How to get the person of your dreams – with a little help from science

Luke McGuinness

Online Science & Tech Editor

Love is, rather unromantically, little more than a complex biological process, drawing from fields including evolutionary biology and neuroscience, and involving substances such as oxytocin, the chemical responsible for many of the experiences associated with love. With this in mind, three ways of using science to (maybe) increase your chances in the dating game were rounded up:

1) Maths is sec(c)

For those of you who have decided to seek out the perfect person through the use of online dating sites, the sciences of behaviour and statistics are here to help. According to Dr Hannah Fry from University College London’s Centre for Advanced Spatial Analysis, you are actually better off to have a picture on you online profile that doesn’t hide your natural flaws, those things you think will put people off contacting you.

This is because, as she explains in her TED talk titled the “Mathematics of Love”, the more you divide the vote on how attractive people think you are, the better a chance people contacting you think they have. In contrast, if everyone thinks you are incredibly good looking, less people will put in the effort to join the perceived mass of potential lovers vying for your attention. In short, Photoshop is not your friend in this case!

Additionally, for those who can relate to the title of this section, perhaps you could take after Peter Backus of the University of Warwick. Back in 2010, he modified the Drake Equation, the equation that estimates the number of highly evolved civilizations that might exist in our Galaxy, to calculate how many potential girlfriends there were for him in the United Kingdom. Titling his paper “Why I don’t have a girlfriend”, he came up with the surprisingly low number of 26, meaning that his chance of meeting one of these women on a night out was only 100 times greater than finding an alien civilization with which we can communicate. Ironically though, Backus got married last year, so there is hope for us all yet.

2) Hey baby, what’s your blood type?

Not so much a Western world phenomenon, but a belief widely held in Japan states that your blood type determines your personality. The belief is so strongly held that a Minister in Japan resigned in 2011 following remarks that were deemed to be insensitive and hurtful. In an address made following his resignation, he blamed his blood type for the outburst, as type B’s are thought to be selfish and individualistic according to popular belief.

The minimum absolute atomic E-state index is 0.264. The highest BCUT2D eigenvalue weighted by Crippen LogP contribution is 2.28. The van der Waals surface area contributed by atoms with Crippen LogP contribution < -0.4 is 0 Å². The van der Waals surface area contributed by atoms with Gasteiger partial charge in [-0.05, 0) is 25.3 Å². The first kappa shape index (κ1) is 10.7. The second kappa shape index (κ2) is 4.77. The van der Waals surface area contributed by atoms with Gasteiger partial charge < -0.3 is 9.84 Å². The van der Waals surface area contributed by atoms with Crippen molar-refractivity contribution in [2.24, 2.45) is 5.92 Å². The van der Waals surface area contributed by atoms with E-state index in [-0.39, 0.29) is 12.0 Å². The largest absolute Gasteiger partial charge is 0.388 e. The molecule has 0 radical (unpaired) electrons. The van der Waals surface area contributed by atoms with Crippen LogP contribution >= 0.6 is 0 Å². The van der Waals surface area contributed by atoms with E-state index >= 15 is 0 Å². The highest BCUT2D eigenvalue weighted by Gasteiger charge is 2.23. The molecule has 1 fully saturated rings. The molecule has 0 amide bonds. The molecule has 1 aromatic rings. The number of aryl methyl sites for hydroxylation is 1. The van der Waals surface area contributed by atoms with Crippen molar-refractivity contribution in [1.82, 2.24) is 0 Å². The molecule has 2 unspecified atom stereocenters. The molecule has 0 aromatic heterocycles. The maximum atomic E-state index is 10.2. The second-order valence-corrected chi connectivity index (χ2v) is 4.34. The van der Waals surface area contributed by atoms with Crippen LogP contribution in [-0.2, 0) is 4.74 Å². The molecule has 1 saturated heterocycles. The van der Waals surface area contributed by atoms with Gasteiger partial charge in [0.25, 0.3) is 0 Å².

By extension, it is thought that your blood type can indicate which other blood types you would be most compatible with in terms of relationship potential. Similar to star signs, there are a number of dating sites based solely on your blood type. is one such site, promising “Type to type, we get it right.” The site also offers home blood testing kits, in case potential clients don’t know their blood type. So just be aware that, if Tinder just isn’t cutting it for you, and if quasi-science is your thing, there are always alternatives.

3) You had me at “Hello”

For those of you not ready to go online just yet, fear not, science can still help you. There has been a surprising amount of research done into why we bother with pickup lines at all, and which lines in particular are likely to increase our chances of getting accepted. In 1986, Chris Kleinke conducted two studies, the first asking respondents to rate lines for men approaching women, and the second for women approaching men. They found that innocuous lines are the best bet for men approaching women, in order to avoid coming across too strongly, and to protect the ego in case of rejection. Women have it slightly harder, needing to use direct lines to ensure that the man gets the message that they are interested in meeting them, but not so direct that they are wrongly thought to be overly promiscuous.

As for particular opening lines, the best rated for approaching women were innocuous with “Hi” and “Hi, my name is… ” ranking highest, with 60% and 59% of respondents respectively labelling them as excellent. As for things to steer clear of, “I’m easy, are you?” was scored as terrible by 83% of respondents, while “You remind me of a someone I used to date” did similarly poorly. Admittedly, things might be a little different now as the study was conducted almost 30 years ago, but some things never change – “Is that really your hair?” was rated as terrible by 89%.

Finally, a more recent experiment conducted in 2010 again looked at different ways for men to approach a woman. This study found that cute-flippant and humorous lines still ranked quite poorly, but it also included an extra category – third party introduction, something along the lines of “Róisín, this is my friend Ronan.” This category performed best out of all, demonstrating that the age old position of wingman has a basis in scientific fact.

Ilustration: Natalie Duda